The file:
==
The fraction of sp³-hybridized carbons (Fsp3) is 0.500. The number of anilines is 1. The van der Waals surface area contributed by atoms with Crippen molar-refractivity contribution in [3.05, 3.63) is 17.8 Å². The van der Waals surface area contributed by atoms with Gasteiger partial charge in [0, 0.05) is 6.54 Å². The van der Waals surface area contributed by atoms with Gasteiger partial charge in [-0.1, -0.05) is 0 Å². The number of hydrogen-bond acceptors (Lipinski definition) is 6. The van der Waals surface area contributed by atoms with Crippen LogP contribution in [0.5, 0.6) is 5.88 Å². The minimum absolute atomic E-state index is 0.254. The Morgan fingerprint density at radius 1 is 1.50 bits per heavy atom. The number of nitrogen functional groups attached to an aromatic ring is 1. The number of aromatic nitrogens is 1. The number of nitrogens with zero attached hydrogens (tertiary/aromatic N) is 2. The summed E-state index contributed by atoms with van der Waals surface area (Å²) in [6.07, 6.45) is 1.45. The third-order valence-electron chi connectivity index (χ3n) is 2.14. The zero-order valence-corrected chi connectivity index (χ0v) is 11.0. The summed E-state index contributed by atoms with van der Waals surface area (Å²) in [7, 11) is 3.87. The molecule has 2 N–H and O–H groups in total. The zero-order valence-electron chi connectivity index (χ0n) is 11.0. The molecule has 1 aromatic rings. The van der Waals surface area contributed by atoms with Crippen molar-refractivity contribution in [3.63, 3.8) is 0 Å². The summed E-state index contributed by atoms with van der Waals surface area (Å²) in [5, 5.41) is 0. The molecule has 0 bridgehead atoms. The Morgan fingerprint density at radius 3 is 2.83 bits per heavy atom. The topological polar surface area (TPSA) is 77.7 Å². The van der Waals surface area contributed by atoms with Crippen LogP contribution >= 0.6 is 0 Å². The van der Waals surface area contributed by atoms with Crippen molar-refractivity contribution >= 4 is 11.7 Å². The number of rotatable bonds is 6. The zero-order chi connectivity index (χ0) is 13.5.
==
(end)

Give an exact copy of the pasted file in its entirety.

The fraction of sp³-hybridized carbons (Fsp3) is 0.500. The number of anilines is 1. The van der Waals surface area contributed by atoms with Crippen molar-refractivity contribution in [3.05, 3.63) is 17.8 Å². The van der Waals surface area contributed by atoms with Gasteiger partial charge in [0, 0.05) is 6.54 Å². The van der Waals surface area contributed by atoms with Gasteiger partial charge in [-0.1, -0.05) is 0 Å². The number of hydrogen-bond acceptors (Lipinski definition) is 6. The van der Waals surface area contributed by atoms with Crippen LogP contribution in [0.5, 0.6) is 5.88 Å². The minimum absolute atomic E-state index is 0.254. The Morgan fingerprint density at radius 1 is 1.50 bits per heavy atom. The number of nitrogen functional groups attached to an aromatic ring is 1. The number of aromatic nitrogens is 1. The number of nitrogens with zero attached hydrogens (tertiary/aromatic N) is 2. The summed E-state index contributed by atoms with van der Waals surface area (Å²) in [6.07, 6.45) is 1.45. The third-order valence-electron chi connectivity index (χ3n) is 2.14. The zero-order valence-corrected chi connectivity index (χ0v) is 11.0. The summed E-state index contributed by atoms with van der Waals surface area (Å²) in [7, 11) is 3.87. The molecule has 2 N–H and O–H groups in total. The zero-order valence-electron chi connectivity index (χ0n) is 11.0. The molecule has 1 aromatic rings. The van der Waals surface area contributed by atoms with Crippen molar-refractivity contribution in [3.63, 3.8) is 0 Å². The summed E-state index contributed by atoms with van der Waals surface area (Å²) in [5, 5.41) is 0. The molecule has 0 bridgehead atoms. The Morgan fingerprint density at radius 3 is 2.83 bits per heavy atom. The topological polar surface area (TPSA) is 77.7 Å². The van der Waals surface area contributed by atoms with Crippen LogP contribution >= 0.6 is 0 Å². The van der Waals surface area contributed by atoms with Crippen molar-refractivity contribution >= 4 is 11.7 Å². The number of rotatable bonds is 6. The zero-order chi connectivity index (χ0) is 13.5.